Question time with Wombat from Young Henry's

Question time with Wombat from Young Henry's

Interviewed by Kate Bettes

How did Young Henry’s start? 

Young Henry's started just under four and a half years ago. It’s two founders were Oscar and Richard - Richard had a background in brewing, and Oscar, in beer in general! They got together and used to run a few beer clubs. For YH's, they initially looked for a place in Surry Hills, but the council knocked it back, so they ended up finding this spot here (in Newtown) which was probably a blessing in disguise really. 

What was it like back then? 

Well, they started off with the lot just here and the one next door. This lot has always been a bar, but as we grew we got another one and the two warehouses across from us. We just did a big renno, as in the beginning we just grew organically. 

We now have a still, so we just started making gin (interviewers note - best martini gin you will ever find!). We make it different to most distilleries in Australia, as we make the base spirit here - 100% wheat malt We also put botanicals like juniper berries, hops, green tea, citrus, liquorice root, pepper berries...We only started making gin in the past year or so. 

So all this space is YH’s, but we sublease out the office space to artist studio - Snake Eyes Studios. 

Who are they? 

SES is a bunch of independent artists: Sindy Sinn, Honey Rogue Design, Ross Radiation, Brooks & Amos, Anthony Huckster and Scrimworks. 

So YH’s is a pretty big art hub. Did you initially set up to find artists or did the process happen pretty organically? 

Well pretty organically actually. Setting up in Newtown was a real bonus for us. For one, people in this area were so ready to get behind a local brewery. We had lots of people coming in: we got to know the locals, and there's a lot of cool artists in the area. Pretty much anyone who came to us and said, ‘hey, we want to do this’, we were like, ‘hells yeah!’ 

We saw artists as so close to beer-making, as people like to see art when they come out to drink - same as music, we do a lot of things with music as well. Actually, a big reason we went to cans instead of bottles is that they’re so much easier to get to festivals (and they’re better for the environment and the beer). Our marketing team are all massive fans different styles of music and art, so we have pretty well-rounded team to do different things. 

So you do a lot on the artistic side? 

Yeah, we try do stuff with the pop culture side of things, but also getting local artists to do murals in here and paying local artists to go to local pubs and do them there. Ginger Taylor did the mural under the stairs (‘Beer is a Girls Drink’) - she’ll be doing another one next to it. 

Sindy Sinn did the GOTR one (in collab with Mumford and Sons), and Phibs and Puddlr did the cool room. (Did you discuss the ideas with the artists?). Honestly, a lot of what we do is saying yes to things, and providing beer! For example, Nathaniel Radcliffe and the Nightsweats came and made Moonshine with us!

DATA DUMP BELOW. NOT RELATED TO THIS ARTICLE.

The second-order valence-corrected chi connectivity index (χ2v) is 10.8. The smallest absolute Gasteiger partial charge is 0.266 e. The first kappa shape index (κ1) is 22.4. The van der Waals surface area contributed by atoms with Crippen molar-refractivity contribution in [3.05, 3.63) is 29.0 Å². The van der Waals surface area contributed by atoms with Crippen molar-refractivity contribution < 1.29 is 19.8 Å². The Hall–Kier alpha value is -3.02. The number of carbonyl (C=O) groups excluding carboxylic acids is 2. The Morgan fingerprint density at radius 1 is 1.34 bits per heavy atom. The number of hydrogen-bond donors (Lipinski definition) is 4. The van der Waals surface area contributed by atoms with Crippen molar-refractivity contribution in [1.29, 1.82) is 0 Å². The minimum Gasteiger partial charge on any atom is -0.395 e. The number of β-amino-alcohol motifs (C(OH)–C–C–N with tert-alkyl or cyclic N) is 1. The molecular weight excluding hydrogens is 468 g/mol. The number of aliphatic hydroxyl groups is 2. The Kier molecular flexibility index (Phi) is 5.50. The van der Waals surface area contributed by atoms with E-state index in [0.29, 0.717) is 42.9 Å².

Collaboration is a really big thing for you guys - what’s the difference between making a beer with a musician or a DJ, and making a drink with another brewery? 

It’s probably not that dissimilar - when you work with a musician and we talk about what they like, we’ll polish it up a little. Well, we make a lot of adjunct (untraditional ingredients) beers - for example, bacon and truffle beer. Some things might not work, but there's always a way to work around it. Though, often working with the musician is more fun, as they’re not coming from that constrained point of view. They’ll say, ‘I want to put hibiscus in it’, and we’ll say,’sweet,’ and go ahead. 

You guys have a few pun-related beer names: punniest beer name? 

Definitely, 'Stupid Sexy Flanders’: a Flanders ale that was red, like Flanders’ ski suit… “feels like I’m wearing nothing at all!” 'Mother Chucker’ was our oyster stout. But Flanders is my favorite as it doubles as a Simpsons reference. 

Tell me about your collab with Australia Comic Con – and the creation of the character, Dr Röt Fifer. 

The character was one of Richard’s brain children. He's slightly based on the Pied Piper; a sort of a villain, who tempts people to drink beer with his evil flute. It came out the same time as the Lockout Laws, when all the drink companies were seen as evil corporations, and we thought, well we’ll just play into it. And then Doug Holgate was the comic-book artist who did the artwork, and helped us polish it. 

Why the family friendly focus with YH’s? 

It just ties into being apart of the community - we don’t want to be exclusive. Lot of dogs and dog walkers - is that taboo to say? We’re a warehouse and we don’t do food here, so why not? It’s a bar still, obviously, but it's pretty relaxed as we have restricted hours and we only do midis - we don’t really ever have to deal with intoxicated people. 

Tell me about your eco-friendly stance? 

Well we try and be as eco-friendly as we can. Brewery uses a lot of water, lot of power, you're making cans and bottles…so we try to do as much as we can to minimize. So we use growlers (large glass bottles) as takeaway and then we re-use them when people bring back. Cans are almost 100% recyclable (as opposed to glass). 

The brewery as well, we’ve tried to set it up as smartly as we can. We have a high efficient brew system - we can make more beer out of less grain., We also need a lot of cold water when we transfer heat, usually it gets run out on the floor. Now it’s been set up a way so that the water can be re-used. Lastly, the biggest thing is that we signed up with Pingala. there Sydneys first solar power volitive and they’ve crowd sourced for solar panels for the brewery roof. It’s cut our emissions by a fair part.

Wendy KimptonComment